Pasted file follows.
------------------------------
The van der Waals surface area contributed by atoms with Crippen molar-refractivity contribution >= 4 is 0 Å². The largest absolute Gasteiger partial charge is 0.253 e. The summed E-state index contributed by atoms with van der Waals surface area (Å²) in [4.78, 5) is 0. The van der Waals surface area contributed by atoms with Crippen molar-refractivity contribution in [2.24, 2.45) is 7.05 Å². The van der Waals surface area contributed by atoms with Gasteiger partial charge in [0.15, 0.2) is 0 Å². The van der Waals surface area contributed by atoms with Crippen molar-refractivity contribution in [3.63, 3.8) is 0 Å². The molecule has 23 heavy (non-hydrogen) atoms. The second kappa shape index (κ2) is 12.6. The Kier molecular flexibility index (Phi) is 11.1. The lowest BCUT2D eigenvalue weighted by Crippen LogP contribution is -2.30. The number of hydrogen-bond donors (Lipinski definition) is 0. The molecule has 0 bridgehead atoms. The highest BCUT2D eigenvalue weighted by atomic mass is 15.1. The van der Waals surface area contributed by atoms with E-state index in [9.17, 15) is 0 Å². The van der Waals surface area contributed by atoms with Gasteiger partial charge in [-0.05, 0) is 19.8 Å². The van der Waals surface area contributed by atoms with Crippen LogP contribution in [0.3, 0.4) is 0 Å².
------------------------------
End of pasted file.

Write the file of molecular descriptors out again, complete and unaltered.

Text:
The van der Waals surface area contributed by atoms with Crippen molar-refractivity contribution >= 4 is 0 Å². The largest absolute Gasteiger partial charge is 0.253 e. The summed E-state index contributed by atoms with van der Waals surface area (Å²) in [4.78, 5) is 0. The van der Waals surface area contributed by atoms with Crippen molar-refractivity contribution in [2.24, 2.45) is 7.05 Å². The van der Waals surface area contributed by atoms with Gasteiger partial charge in [0.15, 0.2) is 0 Å². The van der Waals surface area contributed by atoms with Crippen molar-refractivity contribution in [3.63, 3.8) is 0 Å². The molecule has 23 heavy (non-hydrogen) atoms. The second kappa shape index (κ2) is 12.6. The Kier molecular flexibility index (Phi) is 11.1. The lowest BCUT2D eigenvalue weighted by Crippen LogP contribution is -2.30. The number of hydrogen-bond donors (Lipinski definition) is 0. The molecule has 0 bridgehead atoms. The highest BCUT2D eigenvalue weighted by atomic mass is 15.1. The van der Waals surface area contributed by atoms with E-state index in [9.17, 15) is 0 Å². The van der Waals surface area contributed by atoms with Gasteiger partial charge in [-0.05, 0) is 19.8 Å². The van der Waals surface area contributed by atoms with Crippen LogP contribution in [0.3, 0.4) is 0 Å².